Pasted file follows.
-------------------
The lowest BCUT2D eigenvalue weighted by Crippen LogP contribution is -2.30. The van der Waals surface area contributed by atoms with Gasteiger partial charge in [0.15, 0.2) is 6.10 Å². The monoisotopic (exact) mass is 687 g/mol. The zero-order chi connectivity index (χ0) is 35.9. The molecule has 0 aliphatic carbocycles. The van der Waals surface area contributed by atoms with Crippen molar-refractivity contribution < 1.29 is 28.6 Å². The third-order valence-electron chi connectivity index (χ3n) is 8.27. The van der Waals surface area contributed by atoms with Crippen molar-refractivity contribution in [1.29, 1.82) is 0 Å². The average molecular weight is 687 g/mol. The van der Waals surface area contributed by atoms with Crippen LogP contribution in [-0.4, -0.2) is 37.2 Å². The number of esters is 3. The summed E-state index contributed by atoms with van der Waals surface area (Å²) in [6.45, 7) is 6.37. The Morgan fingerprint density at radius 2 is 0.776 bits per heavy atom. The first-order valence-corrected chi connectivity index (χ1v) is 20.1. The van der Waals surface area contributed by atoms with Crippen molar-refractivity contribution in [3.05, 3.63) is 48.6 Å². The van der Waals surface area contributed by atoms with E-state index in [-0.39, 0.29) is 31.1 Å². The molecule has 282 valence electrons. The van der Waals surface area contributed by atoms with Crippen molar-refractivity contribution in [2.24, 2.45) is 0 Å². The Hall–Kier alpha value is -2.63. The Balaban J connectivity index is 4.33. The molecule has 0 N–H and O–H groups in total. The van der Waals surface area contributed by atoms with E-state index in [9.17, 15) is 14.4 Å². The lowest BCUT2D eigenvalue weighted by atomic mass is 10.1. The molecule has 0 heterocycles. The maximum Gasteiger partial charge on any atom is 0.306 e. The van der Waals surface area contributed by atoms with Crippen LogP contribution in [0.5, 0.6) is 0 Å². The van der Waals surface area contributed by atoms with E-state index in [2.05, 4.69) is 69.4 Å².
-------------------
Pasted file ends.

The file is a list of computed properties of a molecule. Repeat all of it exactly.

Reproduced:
The lowest BCUT2D eigenvalue weighted by Crippen LogP contribution is -2.30. The van der Waals surface area contributed by atoms with Gasteiger partial charge in [0.15, 0.2) is 6.10 Å². The monoisotopic (exact) mass is 687 g/mol. The zero-order chi connectivity index (χ0) is 35.9. The molecule has 0 aliphatic carbocycles. The van der Waals surface area contributed by atoms with Crippen molar-refractivity contribution < 1.29 is 28.6 Å². The third-order valence-electron chi connectivity index (χ3n) is 8.27. The van der Waals surface area contributed by atoms with Crippen molar-refractivity contribution in [1.29, 1.82) is 0 Å². The average molecular weight is 687 g/mol. The van der Waals surface area contributed by atoms with Crippen LogP contribution in [-0.4, -0.2) is 37.2 Å². The number of esters is 3. The summed E-state index contributed by atoms with van der Waals surface area (Å²) in [6.45, 7) is 6.37. The Morgan fingerprint density at radius 2 is 0.776 bits per heavy atom. The first-order valence-corrected chi connectivity index (χ1v) is 20.1. The van der Waals surface area contributed by atoms with Crippen molar-refractivity contribution in [3.05, 3.63) is 48.6 Å². The van der Waals surface area contributed by atoms with E-state index in [-0.39, 0.29) is 31.1 Å². The molecule has 282 valence electrons. The van der Waals surface area contributed by atoms with Crippen molar-refractivity contribution in [2.24, 2.45) is 0 Å². The Hall–Kier alpha value is -2.63. The Balaban J connectivity index is 4.33. The molecule has 0 N–H and O–H groups in total. The van der Waals surface area contributed by atoms with E-state index in [9.17, 15) is 14.4 Å². The lowest BCUT2D eigenvalue weighted by atomic mass is 10.1. The molecule has 0 heterocycles. The maximum Gasteiger partial charge on any atom is 0.306 e. The van der Waals surface area contributed by atoms with Crippen LogP contribution in [0.5, 0.6) is 0 Å². The van der Waals surface area contributed by atoms with E-state index in [2.05, 4.69) is 69.4 Å².